During today’s Free at Noon, indie rock giants The National treated us to an early taste of over half of their new album. Produced by Mike Mills, I Am Easy To Find will be officially released tomorrow, May 17th, and is accompanied by a short film directed by Mills and staring Alicia Vikander. Expanded to a ten-piece band, The National showcased ten of the album’s sixteen tracks, demonstrating the beauty and strength of the project. Vocalist Matt Berninger led a the group’s vast array of instruments and vocalists, and kept everything from sounding overwhelming. The resulting set was a glorious display of emotion and expansive sound.
They opened with “You Had Your Soul With You”, which they performed on The Late Show on Tuesday night. The track, which was the first they shared off the album and serves as the first in its track list, shows their musical horizons starting to expand. Vocalists Kate Stables (This Is The Kit) and Pauline de Lassus (Mina Tindle), joined Berninger on stage, adding a new dimension to the band’s sound. They sung throughout the show, representing the inclusion of female voices and perspectives across the record. Stables and de Lassus often felt like co-leads alongside Berninger, like on “The Pull of You”, which they opened alone.
The darker and moodier moments of the set were delivered earnestly and beautifully, creating an atmosphere of melancholy in the packed World Cafe Live. The xx reminiscent track “Oblivions” got everyone swaying and jittering along. “Quiet Light”, with its recurrent affirmations of support seemed to touch everyone. Many stood pensively with their eyes closed, especially during the warm horn solos that closed the track. Those horns appeared throughout, and their presence on the title track felt like a heartfelt hug from a loved one. The band was able to express a whole range of emotions through their complicated web of sound. Aaron Dessner spoke before they played the tender “I Am Easy To Find” and dedicated it to his friend, Adia Victoria, who played the same stage not even 24 hours before, and was watching the set from the balcony.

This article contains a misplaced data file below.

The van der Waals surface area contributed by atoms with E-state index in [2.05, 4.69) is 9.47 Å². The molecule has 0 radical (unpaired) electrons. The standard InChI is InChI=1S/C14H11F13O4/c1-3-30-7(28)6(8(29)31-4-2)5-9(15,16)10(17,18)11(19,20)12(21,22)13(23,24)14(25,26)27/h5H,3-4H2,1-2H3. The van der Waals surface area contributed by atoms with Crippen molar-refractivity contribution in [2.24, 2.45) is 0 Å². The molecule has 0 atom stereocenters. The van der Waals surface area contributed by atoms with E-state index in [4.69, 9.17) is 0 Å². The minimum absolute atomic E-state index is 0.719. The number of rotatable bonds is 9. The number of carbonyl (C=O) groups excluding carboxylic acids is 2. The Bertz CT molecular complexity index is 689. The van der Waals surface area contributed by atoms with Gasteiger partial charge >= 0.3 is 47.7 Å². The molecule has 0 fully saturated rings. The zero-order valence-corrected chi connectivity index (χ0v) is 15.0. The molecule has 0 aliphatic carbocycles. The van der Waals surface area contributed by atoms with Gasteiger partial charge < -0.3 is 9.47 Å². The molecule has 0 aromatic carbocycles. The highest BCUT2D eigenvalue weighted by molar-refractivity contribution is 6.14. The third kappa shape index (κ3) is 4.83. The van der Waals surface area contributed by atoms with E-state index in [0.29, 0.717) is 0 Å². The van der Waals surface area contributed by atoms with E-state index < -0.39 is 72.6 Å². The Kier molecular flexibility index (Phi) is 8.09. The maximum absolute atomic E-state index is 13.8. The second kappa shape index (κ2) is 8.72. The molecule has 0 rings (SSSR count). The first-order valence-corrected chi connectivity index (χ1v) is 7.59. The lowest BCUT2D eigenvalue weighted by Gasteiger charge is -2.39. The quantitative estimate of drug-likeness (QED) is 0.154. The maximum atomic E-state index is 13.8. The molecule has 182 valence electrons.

The band quickly contrasted the solemness of these tracks with the brightness of “Where Is Her Head”. Sung mostly by Stables and de Lassus, the track replaced the grey aura that filled the room with glittering oranges and pinks. “Rylan” continued the upbeat-streak. The song, which declared that “everyone loves a quiet child,” showed The National playing with their volume. Towards the end they repeatedly built up their sound, only to swiftly quiet it. These tracks, as well as the continuously expanding “Hey Rosy”, beamed with energy.
Easy To Find‘s closing track, “Light Years,” was the simplest and most moving they played. With its heartbreaking lyrics and one of the saddest basslines ever played, the track left the crowd awestruck. They could have stopped there, with tears quietly building in everyone’s eyes, but they continued with “Not In Kansas.” While its lyrics focused on the craziness plaguing the world, the track felt small and insular. In closing with it, The National went out with a polite wave, rather than with a bang.
During his introduction to “Not In Kansas,” Berninger remarked that “everything bad about the record [they] always blame on [Mike Mills] and [they] take credit for all the good stuff”. He continued with a humble “there’s some good stuff.” He lied. There’s a lot of good stuff.
I Am Easy To Find is out tomorrow via 4AD.
You Had Your Soul With You
The Pull of You
I Am Easy To Find
Where Is Her Head
Not In Kansas
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